Is this Cannabis Stock going up in Flames?
Innovative Industrial Properties (NYSE: IIPR) -- often referred to as IIP -- quickly became one of the hottest growth stocks in the cannabis industry.
The real estate investment trust (REIT), buys and leases industrial properties to licensed medical marijuana operators. At its peak in February 2021, it had grown 916% in five years.
But its stellar growth has come to a screeching halt. Concern over the legalization of cannabis, followed by a class action lawsuit, and now a default from its largest tenant have pushed shares down 64% from recent highs.
Investors rightfully are wondering if the stock is going up in flames, or if it's bound to recover. Here's what's going on, and where the stock could be headed in the future.
What's going on?
Innovative Industrial Properties directly serves the high-growth cannabis industry, purchasing existing industrial properties from licensed medical marijuana operators through sale leaseback agreements. This unique lease structure offers liquidity to companies in a rather illiquid industry. There are still several regulations in place limiting marijuana growers and distributors access to capital through traditional sources like banks). IIP can provide an injection of cash for these businesses in exchange for long-term leases.
Until 2021, business was booming. The company was seeing funds from operations (FFO), net operating income (NOI), and revenue grow by double and sometimes triple digits each year. Leasing momentum was strong and it was expanding its portfolio rapidly.
But 2022 is showing the business model's first sign of weakness. In mid-April 2022, a class action lawsuit was brought against IIP by the securities law firm Bronstein, Gewirtz & Grossman following a report filed by short-seller Blue Orca Capital. Both the report and the lawsuit asserted that IIP failed to disclose its financial standing with its tenants and misled investors from 2020 through early 2022.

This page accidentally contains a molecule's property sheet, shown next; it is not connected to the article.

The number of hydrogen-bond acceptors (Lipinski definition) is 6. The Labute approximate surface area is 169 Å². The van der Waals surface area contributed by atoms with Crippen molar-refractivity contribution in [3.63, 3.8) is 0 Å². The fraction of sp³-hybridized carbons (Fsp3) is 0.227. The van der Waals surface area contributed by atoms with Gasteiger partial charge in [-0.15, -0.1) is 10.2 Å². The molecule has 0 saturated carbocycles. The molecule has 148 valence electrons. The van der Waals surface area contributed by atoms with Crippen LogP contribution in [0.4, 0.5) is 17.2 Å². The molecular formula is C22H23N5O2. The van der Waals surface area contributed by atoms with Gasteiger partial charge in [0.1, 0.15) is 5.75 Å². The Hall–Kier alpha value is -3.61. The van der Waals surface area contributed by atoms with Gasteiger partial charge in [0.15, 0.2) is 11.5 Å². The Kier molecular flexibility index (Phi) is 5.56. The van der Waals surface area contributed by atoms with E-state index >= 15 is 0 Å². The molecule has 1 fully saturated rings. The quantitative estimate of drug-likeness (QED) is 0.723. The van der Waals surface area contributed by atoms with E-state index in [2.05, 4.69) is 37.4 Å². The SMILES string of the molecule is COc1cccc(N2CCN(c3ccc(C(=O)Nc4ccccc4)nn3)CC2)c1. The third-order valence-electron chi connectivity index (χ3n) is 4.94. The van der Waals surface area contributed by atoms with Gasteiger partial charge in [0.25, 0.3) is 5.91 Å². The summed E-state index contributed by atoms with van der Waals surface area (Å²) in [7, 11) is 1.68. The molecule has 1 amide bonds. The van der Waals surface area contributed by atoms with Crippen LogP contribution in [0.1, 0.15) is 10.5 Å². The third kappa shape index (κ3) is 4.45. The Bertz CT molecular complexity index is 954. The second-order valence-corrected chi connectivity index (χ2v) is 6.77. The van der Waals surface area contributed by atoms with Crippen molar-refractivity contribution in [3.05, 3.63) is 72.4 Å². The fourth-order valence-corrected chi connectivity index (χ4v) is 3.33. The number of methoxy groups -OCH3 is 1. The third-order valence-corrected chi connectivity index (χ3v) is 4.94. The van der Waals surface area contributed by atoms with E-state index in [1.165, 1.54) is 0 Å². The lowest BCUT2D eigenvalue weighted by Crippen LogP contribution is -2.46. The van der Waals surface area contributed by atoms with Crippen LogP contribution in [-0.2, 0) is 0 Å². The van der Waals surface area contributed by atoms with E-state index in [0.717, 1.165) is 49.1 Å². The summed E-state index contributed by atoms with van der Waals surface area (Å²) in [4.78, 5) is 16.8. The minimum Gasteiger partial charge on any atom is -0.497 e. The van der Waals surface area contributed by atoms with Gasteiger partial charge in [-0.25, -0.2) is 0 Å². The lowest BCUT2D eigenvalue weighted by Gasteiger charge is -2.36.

Then, on July 13, IIP reported to the Securities Exchange Commission (SEC) that one of its largest tenants, Kings Garden, defaulted on its lease. The default is approximately $2.2 million in aggregate and accounts for roughly 8% of IIP's revenue. This default has caused a lot of investor concern.
What does this mean for IIP?
IIP has been 100% leased for years; this exceptional track record became the norm for the company. But it's hardly the norm for most commercial real estate: Vacancy rates for industrial real estate have ranged from 3% to 10% over the past 15 years. In other words, having properties sit vacant or tenants fail to pay rent is a part of doing business.
The default by King's Garden is less than ideal, and will definitely affect the company's business until the tenant is replaced by a new one, or King's Garden becomes current. However, it's not a nail to the coffin for IIP. The company's latest earnings report showed a 44% increase in revenue year over year, while its collections were at 99%.
The company has no debt maturities until 2026, with $45 million in cash and cash equivalents giving it a low debt-to-EBITDA (earnings before interest, taxes, amortization, and depreciation) ratio of under 2. This is an extremely low multiple, considering it is common to see REITs with significantly higher debt-to-EBITDA ratios.
Legal cost relating to the lawsuit will likely add financial strain to the company. Plus, this default is the first of what could be more for IIP, as the cannabis industry faces its first big headwinds. But I still think there's a lot of upside to IIP over the long term.
The company is in a strong financial position, even with the recent default, in a high-growth industry where its customers have little access to alternative financing solutions. Even if legalization happens on a federal level, I don't see companies like IIP becoming obsolete.
IIP's dividend yield is nearing 7% today, and its payout ratio is 82%. It's maintained 13 dividend raises in 5 years and consistently sees its revenue grow.
I personally own shares in IIP and don't plan on selling anytime soon. For risk-tolerant investors looking for a value buy that could pay off handsomely in the future, the stock looks like a worthy buy today. Risk-averse investors who are looking for more stability might want to wait until IIP's tenant challenges and lawsuit claims are settled. However, if those are resolved in the company's favor, you could be paying notably more for the stock in the future.
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